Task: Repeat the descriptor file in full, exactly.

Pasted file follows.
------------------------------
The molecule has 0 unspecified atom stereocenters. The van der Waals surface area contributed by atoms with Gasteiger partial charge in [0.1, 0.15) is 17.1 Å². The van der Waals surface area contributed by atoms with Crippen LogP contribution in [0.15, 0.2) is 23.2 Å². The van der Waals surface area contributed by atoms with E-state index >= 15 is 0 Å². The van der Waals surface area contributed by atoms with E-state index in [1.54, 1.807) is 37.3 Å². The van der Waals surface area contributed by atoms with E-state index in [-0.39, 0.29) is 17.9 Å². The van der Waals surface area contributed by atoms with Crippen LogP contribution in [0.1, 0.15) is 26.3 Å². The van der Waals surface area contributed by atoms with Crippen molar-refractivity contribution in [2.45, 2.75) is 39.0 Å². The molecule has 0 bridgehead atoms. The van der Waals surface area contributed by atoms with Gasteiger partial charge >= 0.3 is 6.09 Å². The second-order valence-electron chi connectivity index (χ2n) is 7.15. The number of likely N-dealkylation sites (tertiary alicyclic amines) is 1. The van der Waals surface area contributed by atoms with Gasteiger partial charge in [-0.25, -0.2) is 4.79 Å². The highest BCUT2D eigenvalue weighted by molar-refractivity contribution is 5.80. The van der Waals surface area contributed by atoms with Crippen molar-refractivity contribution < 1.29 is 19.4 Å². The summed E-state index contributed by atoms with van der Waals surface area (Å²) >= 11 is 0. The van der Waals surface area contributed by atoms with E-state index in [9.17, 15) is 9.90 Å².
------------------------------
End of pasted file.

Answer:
The molecule has 0 unspecified atom stereocenters. The van der Waals surface area contributed by atoms with Gasteiger partial charge in [0.1, 0.15) is 17.1 Å². The van der Waals surface area contributed by atoms with Crippen LogP contribution in [0.15, 0.2) is 23.2 Å². The van der Waals surface area contributed by atoms with E-state index >= 15 is 0 Å². The van der Waals surface area contributed by atoms with E-state index in [1.54, 1.807) is 37.3 Å². The van der Waals surface area contributed by atoms with E-state index in [-0.39, 0.29) is 17.9 Å². The van der Waals surface area contributed by atoms with Crippen LogP contribution in [0.1, 0.15) is 26.3 Å². The van der Waals surface area contributed by atoms with Crippen molar-refractivity contribution in [2.45, 2.75) is 39.0 Å². The molecule has 0 bridgehead atoms. The van der Waals surface area contributed by atoms with Gasteiger partial charge >= 0.3 is 6.09 Å². The second-order valence-electron chi connectivity index (χ2n) is 7.15. The number of likely N-dealkylation sites (tertiary alicyclic amines) is 1. The van der Waals surface area contributed by atoms with Gasteiger partial charge in [-0.25, -0.2) is 4.79 Å². The highest BCUT2D eigenvalue weighted by molar-refractivity contribution is 5.80. The van der Waals surface area contributed by atoms with Crippen molar-refractivity contribution < 1.29 is 19.4 Å². The summed E-state index contributed by atoms with van der Waals surface area (Å²) >= 11 is 0. The van der Waals surface area contributed by atoms with E-state index in [9.17, 15) is 9.90 Å².